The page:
Those of you who saw my last blog post know I started a new school this year. As in a brick-and-mortar school, with teachers you don't Skype and students you can see (and almost run into because you're a clutz). I'm incredibly happy to announce that I'm just that- happy. I'm loving my new school so far. It's completely different from any school I've gone to before, from the students (so much politics. And puns. Plus, the popularity of YouTube videos and the love of frisbee) to the building itself (thin curtains separate classes. On a positive note, you can learn from three lectures at once!). I'm enjoying it, though, and that's all that matters.
My new school is a lot smaller than my old one. You're mostly with the same people all day, which makes it really easily to learn new names and get to know people. Everyone's been really nice, and I was lucky to find a group of people I spend most of my time with. There's always something interesting (more accurately, entertaining) going on; I've even started a list of quotes by students. There are downsides to a smaller school, like not having the same course options as a larger school, but so far the pros have been outweighing the cons.
Sure, I miss some things about online school. During the school day, though, they don't pass through my mind. I'm thinking about my next class, the conversation I just had, the assignment that's due soon, and a million other ideas. On Friday, I had a conversation that's stuck with me. As I was talking with some of my new friends, we started talking about enjoying childhood vs. wanting to jump to a few years from now. For as long as I can remember, I've spent far too much energy trying to get myself to enjoy the time of life I'm in. I hate to use the phrase "most kids," because no one is the same. Many of the people around me, though, have always had different thoughts from me. It manifests in a lot of different ways, like while my classmates have typically loved days we do nothing in class, they make me incredibly anxious over the thought of wasted time.
Some people really enjoy a laid-back childhood with the focus being on as little responsibilities as possible and lots of time with friends. I've never been able to shut my mind off from thinking of things beyond the here-and-now, or to be content with just being a student. That's simply how I am, though. Mathew 6:34 says, "Therefore do not worry about tomorrow, for tomorrow will worry about itself. Each day has enough trouble of its own." Because of this verse, I try my best to change my thoughts. However, on not being the same as some of my peers, why should I fight it? Striving to think of life one day at a time is one thing. Not naturally being able to relax enough to coast until I turn 18, though, isn't isn't a bad thing, especially when I think of all I've been able to accomplish in 15 years.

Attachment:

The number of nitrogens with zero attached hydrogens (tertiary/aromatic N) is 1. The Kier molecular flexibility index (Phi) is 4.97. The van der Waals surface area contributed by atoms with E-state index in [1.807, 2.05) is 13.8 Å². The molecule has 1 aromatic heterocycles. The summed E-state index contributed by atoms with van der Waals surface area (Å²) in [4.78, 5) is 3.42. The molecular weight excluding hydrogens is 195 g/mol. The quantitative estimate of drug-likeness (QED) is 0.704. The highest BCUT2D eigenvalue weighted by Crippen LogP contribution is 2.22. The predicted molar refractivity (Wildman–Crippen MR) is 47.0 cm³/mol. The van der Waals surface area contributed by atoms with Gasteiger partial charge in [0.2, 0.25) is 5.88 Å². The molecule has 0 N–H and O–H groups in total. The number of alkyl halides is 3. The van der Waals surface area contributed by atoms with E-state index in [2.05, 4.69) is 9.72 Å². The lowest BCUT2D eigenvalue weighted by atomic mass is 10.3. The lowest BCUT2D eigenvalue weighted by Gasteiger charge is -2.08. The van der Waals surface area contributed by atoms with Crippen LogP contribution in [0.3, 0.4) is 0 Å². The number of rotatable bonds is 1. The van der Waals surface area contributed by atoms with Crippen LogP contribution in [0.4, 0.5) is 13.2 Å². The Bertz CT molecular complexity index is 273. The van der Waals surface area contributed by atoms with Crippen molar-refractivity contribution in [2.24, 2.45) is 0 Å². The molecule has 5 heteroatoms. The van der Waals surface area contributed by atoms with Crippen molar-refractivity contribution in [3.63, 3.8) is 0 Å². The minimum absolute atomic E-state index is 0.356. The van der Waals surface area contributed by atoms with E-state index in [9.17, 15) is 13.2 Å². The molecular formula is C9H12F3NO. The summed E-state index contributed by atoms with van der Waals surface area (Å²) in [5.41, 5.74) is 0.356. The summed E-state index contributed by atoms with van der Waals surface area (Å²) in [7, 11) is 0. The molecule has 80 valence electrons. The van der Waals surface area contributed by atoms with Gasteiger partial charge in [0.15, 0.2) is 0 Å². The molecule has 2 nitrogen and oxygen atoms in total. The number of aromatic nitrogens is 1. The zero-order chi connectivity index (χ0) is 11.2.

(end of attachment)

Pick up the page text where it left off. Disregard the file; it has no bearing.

It's not that I don't love being the age I am, but rather struggling with feeling like being a student is enough. Since this school year, I've hardly worked on the novel I've put over 110,00 words into. Yesterday was the first day in over a month I've picked up one of my instruments. I haven't read very much. These are the things that will matter in the long run, but they're things I don't have any time for during school. I struggle with that, because these have always been the things that obsess over accomplishing. However, although it's bothered me sometimes, I've been alright with simply being a student so far this year. My mom always reminds me that just because I let go of those hobbies now doesn't mean they're gone forever. It's just about the role I currently need to play.
In this first month of school, I've been so excited that my health hasn't been too invasive. I'm exhausted most of the time. My endometriosis was acting up the first week of school, and has been acting up this past week. I've had a lot of new health developments since my post on why I did an online school for a year, and while some are good, others are just about as negative as you can get. All of these have had effects on the past month, but none of them have been nearly as bad as they were this time last year. I've been able to get through my schooldays just like anyone else would. I've only been at school five weeks, but I'm thrilled to see where this school year takes me. And who knows? Maybe I'll finally find a balance between being a student and being myself.